If you are thinking, well, why do I even have slaves if I can’t force them to help me get into the Guinness Book of World Records, you are missing the point entirely and are also an extremely bad human being.
If you are thinking, what better way to respond to allegations of poor working conditions than to force indentured servants to run a marathon in the desert, you must be Qatar.
Qatar, for those of you who don’t know, is not the newest member of The Avengers but rather a tiny emirate in the Persian Gulf that had the foresight to park itself over a place where oil would one day be found, and it is therefore one of the absolute monarchies that we are pals with. Although most countries in that area are shining examples of progressive humanism, Qatar has been repeatedly criticized for its treatment of workers who have migrated there to build stuff for the 2022 World Cup.
An investigation by The Guardian found that many of the laborers were being forced to work long hours in 120-degree heat, without enough food and water. In the summer of 2013, a worker died almost every day, half from heart attacks. (2014 numbers were almost as bad.) They were often not paid, required to live in “filthy hostels,” and their employers took away their passports so they could not leave. The investigation concluded that the conditions amounted to “modern-day slavery.” The committee that’s running Qatar’s World Cup effort said it was “deeply concerned” about the allegations and that it had been informed that government authorities were looking into the matter.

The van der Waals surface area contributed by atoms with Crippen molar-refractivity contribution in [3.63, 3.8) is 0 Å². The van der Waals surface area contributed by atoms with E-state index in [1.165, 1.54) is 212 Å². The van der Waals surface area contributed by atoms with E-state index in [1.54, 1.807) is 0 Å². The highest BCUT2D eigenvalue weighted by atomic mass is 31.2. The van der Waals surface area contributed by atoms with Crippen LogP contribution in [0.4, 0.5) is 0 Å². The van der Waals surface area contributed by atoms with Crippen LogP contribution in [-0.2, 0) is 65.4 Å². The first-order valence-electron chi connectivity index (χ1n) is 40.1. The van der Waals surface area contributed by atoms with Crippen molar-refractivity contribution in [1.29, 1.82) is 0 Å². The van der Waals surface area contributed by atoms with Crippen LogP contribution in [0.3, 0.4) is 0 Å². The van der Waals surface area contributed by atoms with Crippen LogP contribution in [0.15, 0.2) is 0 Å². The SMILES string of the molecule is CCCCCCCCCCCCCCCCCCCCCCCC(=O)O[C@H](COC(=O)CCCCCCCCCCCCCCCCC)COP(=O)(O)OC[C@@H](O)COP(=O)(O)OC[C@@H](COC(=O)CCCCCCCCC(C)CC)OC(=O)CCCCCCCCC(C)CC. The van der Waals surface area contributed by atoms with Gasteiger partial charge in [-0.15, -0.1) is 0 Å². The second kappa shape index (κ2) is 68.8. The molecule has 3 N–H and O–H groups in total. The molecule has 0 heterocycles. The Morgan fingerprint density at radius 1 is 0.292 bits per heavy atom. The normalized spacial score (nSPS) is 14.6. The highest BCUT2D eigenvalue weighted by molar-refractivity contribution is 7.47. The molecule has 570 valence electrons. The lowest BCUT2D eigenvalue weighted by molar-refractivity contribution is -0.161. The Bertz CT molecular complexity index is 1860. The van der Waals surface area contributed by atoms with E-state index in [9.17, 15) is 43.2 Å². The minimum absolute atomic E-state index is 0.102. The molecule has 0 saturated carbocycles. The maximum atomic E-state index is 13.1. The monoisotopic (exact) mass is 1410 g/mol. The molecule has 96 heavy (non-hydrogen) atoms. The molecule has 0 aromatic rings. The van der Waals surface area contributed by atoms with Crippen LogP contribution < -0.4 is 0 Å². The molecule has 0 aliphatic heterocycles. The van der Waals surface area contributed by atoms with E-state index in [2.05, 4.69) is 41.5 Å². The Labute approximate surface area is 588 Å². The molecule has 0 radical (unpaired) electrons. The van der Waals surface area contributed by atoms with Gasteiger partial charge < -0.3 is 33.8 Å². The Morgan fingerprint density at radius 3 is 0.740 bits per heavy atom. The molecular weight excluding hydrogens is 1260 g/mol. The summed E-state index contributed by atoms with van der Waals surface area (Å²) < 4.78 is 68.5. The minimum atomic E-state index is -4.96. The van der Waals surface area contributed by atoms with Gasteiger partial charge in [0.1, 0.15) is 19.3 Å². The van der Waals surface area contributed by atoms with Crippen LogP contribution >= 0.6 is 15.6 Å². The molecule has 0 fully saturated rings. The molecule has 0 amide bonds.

I’m gonna speculate that no radical changes were made, based on the report that last month hundreds if not thousands of migrant workers were bused in and forced to run a half-marathon in Doha (let’s be honest: in the desert) because the organizers were trying to break the world record for most participants. A source said he had “observed hundreds of men who appeared to be laborers, wearing jeans, flip-flops or running barefoot.” Some tried to leave, said another, “but were turned back and were yelled at that they need to stay and cross the line.”
According to the race’s official site [which has since gone offline], the Qatar Mega Marathon (mega-half-marathon, that is), was intended as a public-relations effort, representing “a decisive response to the campaign waged by the sector of envious haters on the success of Qatar to host the 2022 FIFA World Cup, and to their false allegations of persecution of workers and residents in our beloved country.” That does not appear to have been successful, nor did they even get close to breaking the record. On the other hand, the site also says that the race was partly intended to “emphasize the importance of the participation of people with special needs in social events,” and I guess you could say it did that if you define “special needs” to include shorts and running shoes.
So far as I can tell, no one (enslaved or not) died during the race. Take that, envious haters.